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Dr. Jaspreet Bal: Counter India's Attempt to Control Knowledge Production On Sikhi
From state-funded news sites and think tanks to lobbyist groups and academic Sikh Studies Chairs, we are seeing the Government of India invest in controlling forms of knowledge production on Sikhi
Dr. Jaspreet Kaur Bal
June 3, 2021 | 4 min. read | Opinion
An obvious marker of the importance of something is when your oppressor tries to take it away. Their recognition of its worth is a clear indicator that it fosters the very light they are invested in extinguishing.
For Sikhs, many in positions of power have tried to remove our lives, our language, our history, and our access to knowledge.
In the mid 18th century Mughal officials destroyed Guru Granth Sahib Sarups, and historical texts under the direction of Lakhpat Rai and Zakariya khan. In the mid 19th century the British destroyed the system of education set up under Ranjit Singh’s rule in which every boy and girl was given basic literacy skills. In 1984 the Indian Government burned down the Sikh Reference Library.
While the way that power moves has shifted from overt violence to covert and systemic forms, the crux of it has not changed. In 2021 we are seeing the Government of India invest in controlling forms of knowledge production on Sikhi through state-funded news sites, think tanks, lobbyist groups, and the latest, academic Sikh Studies Chairs.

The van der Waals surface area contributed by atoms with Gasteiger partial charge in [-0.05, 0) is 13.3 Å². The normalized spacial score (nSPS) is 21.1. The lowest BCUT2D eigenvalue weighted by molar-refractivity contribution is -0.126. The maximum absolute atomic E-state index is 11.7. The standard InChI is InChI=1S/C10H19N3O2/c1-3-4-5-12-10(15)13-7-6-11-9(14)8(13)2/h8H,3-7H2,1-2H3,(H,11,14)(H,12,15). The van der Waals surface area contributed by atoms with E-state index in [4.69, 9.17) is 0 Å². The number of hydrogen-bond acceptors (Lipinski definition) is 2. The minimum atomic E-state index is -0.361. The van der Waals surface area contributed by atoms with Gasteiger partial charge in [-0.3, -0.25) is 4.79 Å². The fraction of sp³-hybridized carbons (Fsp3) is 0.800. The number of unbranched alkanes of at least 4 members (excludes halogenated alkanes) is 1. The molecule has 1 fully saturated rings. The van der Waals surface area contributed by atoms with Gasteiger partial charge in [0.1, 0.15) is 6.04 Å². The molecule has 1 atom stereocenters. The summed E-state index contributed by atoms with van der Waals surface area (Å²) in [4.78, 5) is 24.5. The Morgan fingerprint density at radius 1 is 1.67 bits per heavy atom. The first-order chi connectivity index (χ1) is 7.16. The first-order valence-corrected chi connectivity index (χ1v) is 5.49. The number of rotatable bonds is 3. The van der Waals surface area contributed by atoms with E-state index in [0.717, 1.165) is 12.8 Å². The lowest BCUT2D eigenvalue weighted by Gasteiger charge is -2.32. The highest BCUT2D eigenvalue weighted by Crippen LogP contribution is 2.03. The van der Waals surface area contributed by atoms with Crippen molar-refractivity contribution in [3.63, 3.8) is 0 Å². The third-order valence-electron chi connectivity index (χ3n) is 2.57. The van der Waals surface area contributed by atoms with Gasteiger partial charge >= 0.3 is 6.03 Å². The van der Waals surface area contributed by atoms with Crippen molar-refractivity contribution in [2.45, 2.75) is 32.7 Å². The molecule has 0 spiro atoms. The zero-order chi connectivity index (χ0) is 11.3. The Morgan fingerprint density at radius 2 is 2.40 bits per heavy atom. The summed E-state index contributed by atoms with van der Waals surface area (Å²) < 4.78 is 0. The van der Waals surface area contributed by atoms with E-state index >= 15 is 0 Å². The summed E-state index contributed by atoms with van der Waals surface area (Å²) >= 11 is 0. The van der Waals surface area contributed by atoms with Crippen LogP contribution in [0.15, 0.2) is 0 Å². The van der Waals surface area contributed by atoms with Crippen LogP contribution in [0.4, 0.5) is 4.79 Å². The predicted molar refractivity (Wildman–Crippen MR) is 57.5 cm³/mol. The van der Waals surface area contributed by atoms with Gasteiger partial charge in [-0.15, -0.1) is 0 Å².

In the academic realm, the British and Indian narratives have had a stronghold on knowledge production. The voices of those with a lived experience of Sikhi have just now started trickling into the academy. One of the first near-complete English translations of Guru Granth Sahib Ji was done by Ernest Trumpp. The man considered the formative scholar of Sikhi was W. H. McLeod. In their wake, they left a legacy of Sikhi in academia that has served the colonizer and the Hindutva state more than any practicing Sikh.
This past year, it was declared that the Indian Ministry of Human Resources Development (MHRD) would sponsor the creation of two Sikh Studies Chairs, one at Concordia University in Montreal, Canada, and one at the University of Birmingham in Britain. This is not to be confused with the local community-driven campaign to establish a Sikh Studies Chair at the University of Calgary which is being driven by Dr. Harjeet Singh Grewal with the help of the Sikh grassroots.
What does it matter who funds a chair position? Don’t academics have tenure and academic freedom? Do research ethics not require a level of separation between the funder of the research and the work being produced?
In an ideal world, these rigorous systems and boundaries would ensure that a Sikh who wholeheartedly rejected the genocidal attitudes of the Indian State would have an equal shot at being the chair. The truth is, like every other realm, decisions are made through networking, whispers at tables, informal conversations, internal promotions; essentially, funders have vetoes that never leave paper trails.
Controlling the means of knowledge production helps control the narrative. In a strong multi-pronged attack on Sikhs in the diaspora, laying seeds of doubt and misinformation at the ground level is vital.